Here is the moment, she thinks in the din, where I will be buried by what I’ve constructed.

She lies on her back staring up at the beams. Flakes of cracked plaster rain down on her face. She does not need to lock and unlock the room’s door to know that she is trapped inside it.

Now come hear Adrian read an excerpt from his upcoming novel tomorrow, April 5th, at 8 PM. Adrian is reading alongside Lizz Huerta, Lauren Becker, and Ryan Bradford at The Foundry No.1 at the Liberty Station location of Soda & Swine. Find us on the lovely back patio.

(This reading’s gonna burn).

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Meet Lizz Huerta from The Foundry No.1

The Foundry is our new reading series, launching very soon on April 5th at Soda and Swine Liberty Station.

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We love the amazing batch of writers we have lined up for you, but we’re not sure you properly know how great they are yet. Do you? DO YOU? If not, we’ve been introducing them to you bit by bit. Next up is Lizz Huerta.

lizzkidLizz Huerta is a writer born and raised in Chula Vista. Her work has appeared in ZYZZYVA, The Portland Review, xoJane, Time, Toe Good poetry and various other publications and anthologies. Her story “I, Succubus” was chosen by Roxane Gay as the winner of the Lumina fiction contest and appears in the current issue of Lumina out of Sarah Lawrence College. She is currently working on a fantasy novel. Her dream is that one day kids will cosplay her characters at Cons or weird online videos.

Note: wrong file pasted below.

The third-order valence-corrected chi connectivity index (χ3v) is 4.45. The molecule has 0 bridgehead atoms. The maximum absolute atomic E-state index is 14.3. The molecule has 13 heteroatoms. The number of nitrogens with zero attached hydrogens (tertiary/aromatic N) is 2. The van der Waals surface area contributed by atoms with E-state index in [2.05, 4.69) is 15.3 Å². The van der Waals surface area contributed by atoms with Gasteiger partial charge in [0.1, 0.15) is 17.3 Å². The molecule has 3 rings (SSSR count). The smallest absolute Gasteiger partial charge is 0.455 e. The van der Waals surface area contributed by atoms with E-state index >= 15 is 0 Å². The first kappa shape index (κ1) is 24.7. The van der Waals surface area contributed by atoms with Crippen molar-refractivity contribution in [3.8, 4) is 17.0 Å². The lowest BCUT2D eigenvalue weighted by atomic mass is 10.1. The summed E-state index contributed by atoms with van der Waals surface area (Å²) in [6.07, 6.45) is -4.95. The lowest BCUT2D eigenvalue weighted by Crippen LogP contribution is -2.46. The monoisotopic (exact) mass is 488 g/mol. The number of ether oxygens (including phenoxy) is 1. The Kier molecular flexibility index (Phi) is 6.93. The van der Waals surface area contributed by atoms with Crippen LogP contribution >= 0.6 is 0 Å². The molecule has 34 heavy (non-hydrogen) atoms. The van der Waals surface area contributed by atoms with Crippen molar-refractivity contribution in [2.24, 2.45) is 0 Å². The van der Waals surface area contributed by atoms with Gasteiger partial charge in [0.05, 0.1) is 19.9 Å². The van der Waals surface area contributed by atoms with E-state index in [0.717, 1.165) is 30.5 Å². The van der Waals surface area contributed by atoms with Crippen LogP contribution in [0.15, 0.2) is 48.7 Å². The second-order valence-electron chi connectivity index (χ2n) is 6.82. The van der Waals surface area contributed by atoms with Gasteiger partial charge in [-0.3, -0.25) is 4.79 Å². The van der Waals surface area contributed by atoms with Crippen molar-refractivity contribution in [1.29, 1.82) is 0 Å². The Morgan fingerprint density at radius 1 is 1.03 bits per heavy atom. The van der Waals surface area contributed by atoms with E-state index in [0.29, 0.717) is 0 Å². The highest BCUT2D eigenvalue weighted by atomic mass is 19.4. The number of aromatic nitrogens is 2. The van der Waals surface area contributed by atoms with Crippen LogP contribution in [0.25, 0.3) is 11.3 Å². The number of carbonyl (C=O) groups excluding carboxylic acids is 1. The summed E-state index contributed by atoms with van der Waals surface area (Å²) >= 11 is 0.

We love Lizz’s work, and we especially love the way she performs her stories. She’s as engaging and dynamic a performer as she is a writer, fully immersing you in the rich worlds of her characters. Her stories are beautiful, painful, joyous, and intense. We adore this story she had published in The Portland Review, “Birds.”

My brother Oscar’s burning sage again. Some new white girl must be over, feeling like she’s about to be one with the sacred wheel of the fucking universe. I look out the window, there’s a hybrid parked out front. This one will be stupid easy; a dream-catcher hangs from the rear-view mirror.“Some people,” Oscar’s told me, “Need to feel they’re more than what they are.”Rolling ladies was something he picked up on one of his “spiritual retreats from society.” His last retreat was for parole violation. When he returned he started braiding his heavy metal hair, scribbling in journals at free-trade coffee shops. White girls love that shit; they don’t care that Oscar isn’t a real indigenous; they see brown skin, turquoise rings, and their hemp panties slide right off.

From upstairs I can hear Peruvian flutes playing the theme from Titanic.

Come join Lizz as she reads something else just as delightful for you, as well as hear from our other smoking hot readers: Adrian Van Young, Ryan Bradford, and Lauren Becker, at The Foundry No.1 at the Liberty Station location of Soda & Swine.

It’s gonna melt your face.